David Aguilar from CfA said both teams knew the other team was studying this star, but they didn’t compare their work until both teams were ready to submit their papers so that they wouldn’t influence each other. “It was very encouraging both teams got the same result,” Aguilar said.

Howard also thought having two separate teams work on the same target was great. “We didn’t have to wait for further confirmation of the planet, because the two teams confirmed each other,” he said. “In science, this is as good as it gets.”

Francesco Pepe from the second team said they benefitted from using a twin of the original HARPS (High Accuracy Radial velocity Planet Searcher) which has found nearly 200 exoplanets. “HARPS North at La Palma has the same precision and efficiency as its twin,” Pepe explained during the webcast, “and we decided to guarantee time to follow up on small exoplanet candidates from Kepler. We optimized our observing strategy and we expect many more confirmations in the coming years from this technique.”

As for Kepler-78b, this is a doomed world. Gravitational tides will continue to pull Kepler-78b even closer to its star. Eventually it will move so close that the star’s gravity will rip the world apart. Theorists predict that the planet will vanish within three billion years. Interestingly, astronomers say, our solar system could have held a planet like Kepler-78b. If it had, the planet would have been destroyed long ago leaving no signs for astronomers today.

“We did not detect additional planets in this system,” said Howard, “but we hope to observe this system more in the future.”

Paper by Howard et al.: A Rocky Composition for an Earth-sized Exoplanet

Paper by Pepe et al.: An Earth-sized planet with an Earth-like density

Additional info: CfA, NASA, MIT, Keck, Nature.

About 

Nancy Atkinson is Universe Today's Senior Editor. She also is the host of the NASA Lunar Science Institute podcast and works with Astronomy Cast. Nancy is also a NASA/JPL Solar System Ambassador.

IVAN3MAN_AT_LARGE October 31, 2013 at 4:32 AM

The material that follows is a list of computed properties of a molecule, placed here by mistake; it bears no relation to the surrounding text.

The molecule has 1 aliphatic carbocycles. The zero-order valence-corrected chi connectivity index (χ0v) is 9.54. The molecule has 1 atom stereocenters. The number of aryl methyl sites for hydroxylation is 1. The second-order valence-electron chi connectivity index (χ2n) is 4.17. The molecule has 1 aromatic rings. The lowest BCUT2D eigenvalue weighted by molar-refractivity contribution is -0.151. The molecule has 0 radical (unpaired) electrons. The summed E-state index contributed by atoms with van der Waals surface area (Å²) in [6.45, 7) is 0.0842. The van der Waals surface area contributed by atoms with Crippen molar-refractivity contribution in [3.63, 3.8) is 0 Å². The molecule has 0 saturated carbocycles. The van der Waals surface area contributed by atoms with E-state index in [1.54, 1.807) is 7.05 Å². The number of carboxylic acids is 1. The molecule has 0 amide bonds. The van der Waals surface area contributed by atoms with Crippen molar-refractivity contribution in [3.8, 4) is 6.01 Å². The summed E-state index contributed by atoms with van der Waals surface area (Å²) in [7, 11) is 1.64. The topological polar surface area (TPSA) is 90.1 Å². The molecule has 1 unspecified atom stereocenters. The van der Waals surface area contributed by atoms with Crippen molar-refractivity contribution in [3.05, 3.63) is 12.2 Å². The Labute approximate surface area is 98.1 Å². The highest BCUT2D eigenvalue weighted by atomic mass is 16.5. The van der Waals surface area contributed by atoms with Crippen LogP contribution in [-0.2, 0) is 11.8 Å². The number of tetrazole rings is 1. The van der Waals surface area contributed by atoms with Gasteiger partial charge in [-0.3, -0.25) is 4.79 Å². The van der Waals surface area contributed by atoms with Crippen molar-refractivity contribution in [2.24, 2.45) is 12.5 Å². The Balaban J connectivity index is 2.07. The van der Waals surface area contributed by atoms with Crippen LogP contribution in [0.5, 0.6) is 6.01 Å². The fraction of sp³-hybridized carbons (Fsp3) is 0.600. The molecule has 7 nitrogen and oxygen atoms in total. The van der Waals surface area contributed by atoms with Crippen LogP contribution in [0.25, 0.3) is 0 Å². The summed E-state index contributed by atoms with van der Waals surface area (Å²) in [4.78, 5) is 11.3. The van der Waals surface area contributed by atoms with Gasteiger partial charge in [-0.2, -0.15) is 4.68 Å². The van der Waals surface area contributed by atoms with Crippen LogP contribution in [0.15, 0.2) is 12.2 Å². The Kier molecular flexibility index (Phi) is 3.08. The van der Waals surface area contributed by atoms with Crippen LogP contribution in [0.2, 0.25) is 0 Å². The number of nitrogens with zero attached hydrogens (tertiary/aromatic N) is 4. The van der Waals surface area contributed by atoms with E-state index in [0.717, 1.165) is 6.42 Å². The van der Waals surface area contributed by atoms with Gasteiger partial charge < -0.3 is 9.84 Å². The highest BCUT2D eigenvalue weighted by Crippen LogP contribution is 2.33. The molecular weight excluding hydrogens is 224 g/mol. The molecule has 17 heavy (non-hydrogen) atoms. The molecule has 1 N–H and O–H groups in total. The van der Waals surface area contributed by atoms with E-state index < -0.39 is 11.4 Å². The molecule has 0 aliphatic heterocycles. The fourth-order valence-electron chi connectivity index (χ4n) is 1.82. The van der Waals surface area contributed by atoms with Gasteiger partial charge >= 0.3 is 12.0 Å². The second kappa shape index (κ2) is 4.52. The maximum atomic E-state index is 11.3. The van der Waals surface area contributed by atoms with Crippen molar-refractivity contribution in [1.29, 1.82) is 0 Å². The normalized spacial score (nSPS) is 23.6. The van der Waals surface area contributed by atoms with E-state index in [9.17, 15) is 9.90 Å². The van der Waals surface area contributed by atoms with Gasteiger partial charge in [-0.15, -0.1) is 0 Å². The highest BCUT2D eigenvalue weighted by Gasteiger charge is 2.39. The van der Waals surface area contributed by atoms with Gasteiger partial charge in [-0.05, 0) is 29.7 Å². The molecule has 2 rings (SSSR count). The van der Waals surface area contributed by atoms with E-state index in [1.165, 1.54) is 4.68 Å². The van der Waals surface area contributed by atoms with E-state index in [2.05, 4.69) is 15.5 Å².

Here’s the preprint of one of the two papers (PDF):
A Rocky Composition for an Earth-sized Exoplanet.

Kapitalist October 31, 2013 at 6:38 AM

1.2 times the radius and 1.7 times the mass of Earth. Wouldn’t that give a surface gravity of almost twice of that we on the surface of the Earth?

Even in the most perfect habital zone, a civilization on such a planet might have difficulties getting off its surface. Considering the great costs of rocket launches we have. And going from 1.2 to 1.4 or to 2.0 super Earth radii, what density and surface gravity would you get then? Mayby this is an important factor in the Drake equation. Maybe most civilizations (if any) remain nailed to the surface where they were born.

AABAR October 31, 2013 at 8:22 AM

Surface gravity is m/(r^2) (m & r multiple of Earth’s mass & radius – look up on wikipedia) so Kepler 78b would have a surface gravity of only 1.18 times Earth’s

Cyrus October 31, 2013 at 8:22 AM

Its the Excalbian home world!!!

Aqua4U October 31, 2013 at 10:52 PM

Amazing! It’s like… if you can imagine some dynamically ‘far out’ planetary system, somewhere in our vast universe, will be an example! (Quite literally a ‘hell’ of a place? Magma monsters anyone? BOO! Happy Halloween!)

Ryan Goo November 1, 2013 at 6:02 AM

Also, possibly why Pyrovillia disappeared.

Garyinsooke November 1, 2013 at 11:02 PM

What a lot of nonsense. “A newly verified planet “. Who has verified it? This is an interpretation of an instrumentally detected something, based on a misunderstanding by astronomers of what the instruments are detecting, and probably what they are seeing is a moon around a planet, not a planet around a star. Then the orbital distance and speed make sense.

Prism2Spectrum November 2, 2013 at 11:25 PM

However this terrestrial world came to orbit the uninhabitable melt-zone of its sun, I cannot believe the radiation burnt location, was its point of searing origin ( former interior sun-distance or no ). Somehow, it must have been disrupted, or dislocated, from former orbital place, if not rogue planet captured from deep space ( if a “planet” at all ): This “world” suspended in radiance of blast furnace, molten planet’s heat-wasted surface.

An “enigma” glints from star’s spectrum light, another challenge to prevailing planet-formation model, gas-stirred, dust-compacted, and hypothetical. Smelting forge of cloudy silhouette, on verge of non-nebular collapse may be. As horizon-envelope expands-out to reveal strange worlds in Galaxy Space, dominant theoretical explanation may photo-evaporate at increased pace, with each newly detected model-defying case. Revolution, rigid thought to overturn, open different line-of-sight, their growing numbers may entail: a new concept of first light – menagerie of worlds enclose, to frame-well Galactic Age of Night.